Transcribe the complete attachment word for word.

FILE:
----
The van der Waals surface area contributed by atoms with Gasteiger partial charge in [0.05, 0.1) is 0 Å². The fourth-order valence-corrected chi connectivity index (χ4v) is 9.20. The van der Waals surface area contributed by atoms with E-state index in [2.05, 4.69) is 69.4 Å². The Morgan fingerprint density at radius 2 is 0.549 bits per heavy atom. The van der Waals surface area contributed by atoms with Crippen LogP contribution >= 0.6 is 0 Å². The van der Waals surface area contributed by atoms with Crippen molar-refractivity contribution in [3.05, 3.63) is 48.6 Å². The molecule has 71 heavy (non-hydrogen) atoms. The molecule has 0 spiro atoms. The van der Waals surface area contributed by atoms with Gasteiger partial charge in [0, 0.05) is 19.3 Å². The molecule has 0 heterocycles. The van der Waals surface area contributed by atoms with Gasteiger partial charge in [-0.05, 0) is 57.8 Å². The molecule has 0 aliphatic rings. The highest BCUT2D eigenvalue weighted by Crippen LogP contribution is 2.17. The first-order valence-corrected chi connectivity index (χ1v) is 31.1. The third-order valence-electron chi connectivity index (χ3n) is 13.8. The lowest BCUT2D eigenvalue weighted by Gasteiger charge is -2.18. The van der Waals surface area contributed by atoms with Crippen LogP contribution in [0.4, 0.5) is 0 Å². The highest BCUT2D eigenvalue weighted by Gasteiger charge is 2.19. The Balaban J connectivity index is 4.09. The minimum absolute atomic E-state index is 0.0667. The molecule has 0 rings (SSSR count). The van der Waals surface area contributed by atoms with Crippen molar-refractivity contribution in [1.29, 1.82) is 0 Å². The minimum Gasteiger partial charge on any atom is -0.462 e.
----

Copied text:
The van der Waals surface area contributed by atoms with Gasteiger partial charge in [0.05, 0.1) is 0 Å². The fourth-order valence-corrected chi connectivity index (χ4v) is 9.20. The van der Waals surface area contributed by atoms with E-state index in [2.05, 4.69) is 69.4 Å². The Morgan fingerprint density at radius 2 is 0.549 bits per heavy atom. The van der Waals surface area contributed by atoms with Crippen LogP contribution >= 0.6 is 0 Å². The van der Waals surface area contributed by atoms with Crippen molar-refractivity contribution in [3.05, 3.63) is 48.6 Å². The molecule has 71 heavy (non-hydrogen) atoms. The molecule has 0 spiro atoms. The van der Waals surface area contributed by atoms with Gasteiger partial charge in [0, 0.05) is 19.3 Å². The molecule has 0 heterocycles. The van der Waals surface area contributed by atoms with Gasteiger partial charge in [-0.05, 0) is 57.8 Å². The molecule has 0 aliphatic rings. The highest BCUT2D eigenvalue weighted by Crippen LogP contribution is 2.17. The first-order valence-corrected chi connectivity index (χ1v) is 31.1. The third-order valence-electron chi connectivity index (χ3n) is 13.8. The lowest BCUT2D eigenvalue weighted by Gasteiger charge is -2.18. The van der Waals surface area contributed by atoms with Crippen LogP contribution in [0.4, 0.5) is 0 Å². The highest BCUT2D eigenvalue weighted by Gasteiger charge is 2.19. The Balaban J connectivity index is 4.09. The minimum absolute atomic E-state index is 0.0667. The molecule has 0 rings (SSSR count). The van der Waals surface area contributed by atoms with Crippen molar-refractivity contribution in [1.29, 1.82) is 0 Å². The minimum Gasteiger partial charge on any atom is -0.462 e.